Women with diastasis recti abdominis might have weaker abdominal muscles and more abdominal pain, but no higher prevalence of pelvic floor disorders, low back and pelvic girdle pain than women without diastasis recti abdominis

Review written by Dr Sandy Hilton info

Key Points

  1. Diastasis recti abdominis (DRA) is an impairment in the separation along the linea alba between the two rectus abdominus muscles.
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Diastasis recti abdominis (DRA) is a distressing event for some people in pregnancy as it has a social construct of “damage” to the abdominals and a risk of further loss of function, as well as visual disturbance of the previously “normal” abdominals. This is not to be discounted as the changes in pregnancy to the body are significant and meaningful to the person.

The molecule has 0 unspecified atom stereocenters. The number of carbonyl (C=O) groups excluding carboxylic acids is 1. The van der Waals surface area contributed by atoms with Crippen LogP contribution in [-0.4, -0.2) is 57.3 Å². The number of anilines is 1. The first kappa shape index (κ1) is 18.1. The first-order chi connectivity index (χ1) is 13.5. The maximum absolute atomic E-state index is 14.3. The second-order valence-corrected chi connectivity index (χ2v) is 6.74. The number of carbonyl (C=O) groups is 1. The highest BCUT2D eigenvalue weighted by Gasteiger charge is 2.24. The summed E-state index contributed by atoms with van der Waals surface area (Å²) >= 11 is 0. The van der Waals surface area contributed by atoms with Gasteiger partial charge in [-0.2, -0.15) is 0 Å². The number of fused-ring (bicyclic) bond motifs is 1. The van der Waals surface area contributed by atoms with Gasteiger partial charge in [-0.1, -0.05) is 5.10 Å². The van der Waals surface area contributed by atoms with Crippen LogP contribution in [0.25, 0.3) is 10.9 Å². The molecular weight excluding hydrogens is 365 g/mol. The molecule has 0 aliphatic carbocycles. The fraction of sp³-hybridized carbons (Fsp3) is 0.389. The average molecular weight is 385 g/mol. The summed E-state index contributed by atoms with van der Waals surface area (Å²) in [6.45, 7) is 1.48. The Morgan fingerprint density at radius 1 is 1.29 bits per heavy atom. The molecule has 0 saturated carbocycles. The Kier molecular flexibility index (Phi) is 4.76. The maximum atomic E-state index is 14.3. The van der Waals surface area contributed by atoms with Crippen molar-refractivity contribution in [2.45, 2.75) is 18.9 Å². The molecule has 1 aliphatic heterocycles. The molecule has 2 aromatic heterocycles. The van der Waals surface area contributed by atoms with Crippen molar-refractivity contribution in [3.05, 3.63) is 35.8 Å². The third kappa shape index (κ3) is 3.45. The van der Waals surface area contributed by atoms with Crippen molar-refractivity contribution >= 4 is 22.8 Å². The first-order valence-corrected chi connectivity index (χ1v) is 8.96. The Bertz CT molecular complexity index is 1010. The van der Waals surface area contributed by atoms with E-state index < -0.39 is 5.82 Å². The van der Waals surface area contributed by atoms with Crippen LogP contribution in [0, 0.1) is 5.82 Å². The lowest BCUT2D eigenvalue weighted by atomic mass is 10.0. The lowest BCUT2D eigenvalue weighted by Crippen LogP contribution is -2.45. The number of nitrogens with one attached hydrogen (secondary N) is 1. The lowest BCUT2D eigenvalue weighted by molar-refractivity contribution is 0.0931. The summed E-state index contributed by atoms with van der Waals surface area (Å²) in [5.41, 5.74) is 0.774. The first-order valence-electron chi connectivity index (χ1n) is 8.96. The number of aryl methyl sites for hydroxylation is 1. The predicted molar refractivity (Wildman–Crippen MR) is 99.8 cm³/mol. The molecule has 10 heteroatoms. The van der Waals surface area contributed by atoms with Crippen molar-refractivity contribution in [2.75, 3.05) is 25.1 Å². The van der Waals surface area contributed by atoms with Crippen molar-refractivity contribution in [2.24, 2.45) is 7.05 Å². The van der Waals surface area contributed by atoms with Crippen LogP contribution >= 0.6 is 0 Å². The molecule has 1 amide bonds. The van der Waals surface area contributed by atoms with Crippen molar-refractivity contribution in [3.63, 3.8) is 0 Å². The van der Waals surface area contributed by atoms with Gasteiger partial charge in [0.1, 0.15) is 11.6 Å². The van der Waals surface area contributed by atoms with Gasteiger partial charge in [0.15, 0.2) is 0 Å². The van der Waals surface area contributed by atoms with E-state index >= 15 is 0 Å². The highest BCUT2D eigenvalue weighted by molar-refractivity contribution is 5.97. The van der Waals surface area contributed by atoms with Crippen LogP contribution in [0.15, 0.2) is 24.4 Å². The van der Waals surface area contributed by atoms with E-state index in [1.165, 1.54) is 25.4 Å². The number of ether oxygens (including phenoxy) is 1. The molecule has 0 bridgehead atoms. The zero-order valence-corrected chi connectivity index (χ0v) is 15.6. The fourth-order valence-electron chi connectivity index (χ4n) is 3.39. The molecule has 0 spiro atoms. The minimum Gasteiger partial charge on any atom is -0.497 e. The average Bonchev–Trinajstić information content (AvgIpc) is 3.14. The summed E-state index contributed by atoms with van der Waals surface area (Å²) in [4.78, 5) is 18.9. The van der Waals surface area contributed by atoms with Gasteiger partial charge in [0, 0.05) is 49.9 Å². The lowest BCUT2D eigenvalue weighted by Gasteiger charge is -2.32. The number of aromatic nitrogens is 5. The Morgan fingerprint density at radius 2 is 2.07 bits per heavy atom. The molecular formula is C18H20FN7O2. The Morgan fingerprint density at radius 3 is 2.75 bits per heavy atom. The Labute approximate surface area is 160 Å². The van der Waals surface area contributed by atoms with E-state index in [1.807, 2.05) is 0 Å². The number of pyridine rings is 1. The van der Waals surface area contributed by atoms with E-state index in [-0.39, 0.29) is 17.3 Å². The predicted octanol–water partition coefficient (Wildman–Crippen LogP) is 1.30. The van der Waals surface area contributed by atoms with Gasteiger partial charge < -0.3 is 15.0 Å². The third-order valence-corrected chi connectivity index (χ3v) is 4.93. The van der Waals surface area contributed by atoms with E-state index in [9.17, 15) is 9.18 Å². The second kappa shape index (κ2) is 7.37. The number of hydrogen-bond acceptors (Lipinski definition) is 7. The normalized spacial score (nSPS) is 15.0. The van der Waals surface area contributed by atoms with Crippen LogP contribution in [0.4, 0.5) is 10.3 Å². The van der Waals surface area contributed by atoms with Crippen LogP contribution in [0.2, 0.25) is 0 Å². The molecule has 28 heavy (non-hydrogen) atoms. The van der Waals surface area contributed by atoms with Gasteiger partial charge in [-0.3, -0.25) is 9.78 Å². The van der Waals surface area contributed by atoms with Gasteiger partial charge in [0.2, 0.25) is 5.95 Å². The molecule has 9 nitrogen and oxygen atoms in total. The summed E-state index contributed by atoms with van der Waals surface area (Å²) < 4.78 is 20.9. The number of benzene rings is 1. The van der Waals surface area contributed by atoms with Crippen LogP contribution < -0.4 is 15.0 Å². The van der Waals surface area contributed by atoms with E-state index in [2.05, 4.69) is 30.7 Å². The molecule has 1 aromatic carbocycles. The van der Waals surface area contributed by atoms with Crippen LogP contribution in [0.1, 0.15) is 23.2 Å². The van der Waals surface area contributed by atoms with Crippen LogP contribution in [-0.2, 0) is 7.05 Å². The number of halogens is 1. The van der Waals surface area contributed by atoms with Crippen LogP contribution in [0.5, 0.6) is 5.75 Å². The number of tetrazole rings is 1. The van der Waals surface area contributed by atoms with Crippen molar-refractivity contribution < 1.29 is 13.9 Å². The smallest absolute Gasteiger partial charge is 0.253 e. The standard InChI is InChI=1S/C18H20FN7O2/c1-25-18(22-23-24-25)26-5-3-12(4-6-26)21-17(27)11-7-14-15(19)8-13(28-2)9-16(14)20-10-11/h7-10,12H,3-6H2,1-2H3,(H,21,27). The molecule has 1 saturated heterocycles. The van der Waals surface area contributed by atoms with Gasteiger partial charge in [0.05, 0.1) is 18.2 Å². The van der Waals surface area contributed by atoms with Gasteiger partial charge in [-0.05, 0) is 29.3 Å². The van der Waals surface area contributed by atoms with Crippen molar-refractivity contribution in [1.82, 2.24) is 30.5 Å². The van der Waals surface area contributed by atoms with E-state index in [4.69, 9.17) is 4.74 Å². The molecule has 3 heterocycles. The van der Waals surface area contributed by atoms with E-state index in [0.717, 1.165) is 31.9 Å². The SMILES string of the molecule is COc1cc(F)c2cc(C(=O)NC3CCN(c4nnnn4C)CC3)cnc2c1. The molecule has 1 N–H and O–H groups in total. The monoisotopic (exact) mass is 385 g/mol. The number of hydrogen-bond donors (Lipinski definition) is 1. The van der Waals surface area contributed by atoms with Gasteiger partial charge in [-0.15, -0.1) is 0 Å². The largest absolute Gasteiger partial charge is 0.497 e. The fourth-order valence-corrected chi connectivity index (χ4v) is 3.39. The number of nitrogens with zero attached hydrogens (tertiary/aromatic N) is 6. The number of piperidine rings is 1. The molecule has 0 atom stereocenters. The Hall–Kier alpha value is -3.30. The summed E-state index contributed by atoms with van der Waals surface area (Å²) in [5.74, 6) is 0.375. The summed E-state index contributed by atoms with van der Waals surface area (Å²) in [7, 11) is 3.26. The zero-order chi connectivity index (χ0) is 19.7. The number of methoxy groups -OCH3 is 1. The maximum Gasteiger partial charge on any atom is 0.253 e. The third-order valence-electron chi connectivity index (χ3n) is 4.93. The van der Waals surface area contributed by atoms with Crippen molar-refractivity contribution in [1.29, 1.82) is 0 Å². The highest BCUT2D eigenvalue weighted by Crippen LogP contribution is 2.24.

DRA is not uncommon despite the social implications, and it is also not a permanent condition for most. The authors of this paper set out to look at the relationship between DRA and low back pain, pelvic disorders, and pelvic girdle pain.

Prevalence of diastasis recti abdominis post-partum is up to 60% at 6 weeks, and this reduces to 33% by one year.
We should help people understand their structural integrity and help them get back to a healthy exercise program.


This cross-sectional study utilized local participants and their community connections to measure the pelvic function, abdominal pain, and pelvic girdle pain in those with and without increased DRA. 36 participants with DRA were matched with 36 participants without DRA.

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